One of the key questions that scholars, policy makers, and practitioners face today is that of the future outlook and role of NATO. Pivotal moments in the past fifteen years mark the events of 9/11, the operation in Afghanistan and ISAF’s involvement there, the US invasion of Iraq and the following stabilisation efforts (to which NATO contributed too). They have reshaped the security environment not only of a few regions in the world, but they have also had a global impact on generations to come. In this context, the Alliance needs to incorporate new strategic developments, meet the demands of constantly transforming and evolving security practices, and examine the issue of enlargement.
The dissertation will look at the ‘road’ of Georgia to a NATO membership and will investigate challenges to and accomplishments towards it. The key question the project will aim to answer is what factors influence the decision whether Georgia becomes a full-right member of the Alliance or not. Thus, the main hypothesis concerns the unlikely occurrence of a quick Georgian accession (Zdenek & Shevchuk, 2011). In doing so, this dissertation will reflect the delicate balance of military and strategic interests of America, the European Union and their neighbours to the east. It will also raise questions on the impact of power relations, particularly in the case of the US and Russia, on the foreign affairs with former Soviet republics (Andreev, 2010). Lastly, internal dynamics of the Alliance will be studied to draw insight on the vision for future scope of action and structure of the organisation (Gulnur & Moore, 2010).
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The topic is situated neatly in the broader considerations within the discipline of security studies – namely the development of new security threats with global impact – terrorism, cyber security and complex emergencies. The limitation on the scope of research do not allow for a more extensive look at all current areas of collaboration between NATO and Georgia that might influence decision-making. In acknowledging that, however, the study undertaken prioritises the above-mentioned three spheres of bilateral cooperation as producing the main effects on membership consideration.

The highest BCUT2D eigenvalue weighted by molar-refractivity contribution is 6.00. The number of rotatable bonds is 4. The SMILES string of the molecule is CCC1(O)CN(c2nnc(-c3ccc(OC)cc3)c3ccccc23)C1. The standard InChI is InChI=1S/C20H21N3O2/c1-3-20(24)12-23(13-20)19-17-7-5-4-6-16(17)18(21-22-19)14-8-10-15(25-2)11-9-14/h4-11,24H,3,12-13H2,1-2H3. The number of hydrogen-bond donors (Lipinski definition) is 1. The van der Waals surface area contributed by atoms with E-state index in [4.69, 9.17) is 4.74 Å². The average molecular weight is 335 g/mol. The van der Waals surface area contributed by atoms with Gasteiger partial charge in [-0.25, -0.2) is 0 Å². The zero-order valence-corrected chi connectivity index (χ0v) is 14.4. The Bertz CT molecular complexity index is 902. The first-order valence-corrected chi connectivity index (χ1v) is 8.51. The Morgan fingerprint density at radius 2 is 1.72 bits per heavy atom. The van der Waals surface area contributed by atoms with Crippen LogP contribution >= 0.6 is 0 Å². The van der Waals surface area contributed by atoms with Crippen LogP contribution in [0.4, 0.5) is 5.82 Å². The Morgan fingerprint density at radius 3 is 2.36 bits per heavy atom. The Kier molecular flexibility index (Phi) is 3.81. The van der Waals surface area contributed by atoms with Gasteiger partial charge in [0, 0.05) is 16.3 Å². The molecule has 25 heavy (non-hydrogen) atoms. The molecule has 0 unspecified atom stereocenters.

Having conducted a preliminary literature review on the topic of NATO enlargement, one of the key findings that stood out was the fairly recent and relatively few attempts to specifically address the issue of Georgian membership. Most works so far have tackled the issues concerning the ‘search’ for a new strategic vision for the Alliance (Gulnur & Rebecca, 2010), or enlargement to the east with regards to the attitude of Russia towards the accession of states from the former Soviet bloc (Andreev, 2010). Thus, this research will seek to contribute to the discussion by examining the bilateral relations between the Alliance and Georgia, the potential implications of accession from technical and military practitioner’s view, as well as the different perspectives of NATO member states on various courses of action.
My reasons for choosing the topic stem from my personal interest in the subject of security and my firm belief in Georgia’s interest to become part of NATO and thus contribute to the global peace and stability. Furthermore, as a Georgian national I have witnessed first-hand the importance of the discussions surrounding membership in the Alliance on the development of Western-oriented identity of the Georgian authorities. Therefore, the dissertation represents an effort to build upon my academic preparation and satisfy personal curiosity.
Summary of the Project Objectives
The key objectives this research aims to fulfil are as follows:
- To identify key factors and prove their role in the consideration for potential membership in NATO, as well as to assess their applicability to the case of Georgia.
- To test the application and validity of rationalist approaches to security and examine their relevance in the discourse of power relations between the US and Russia.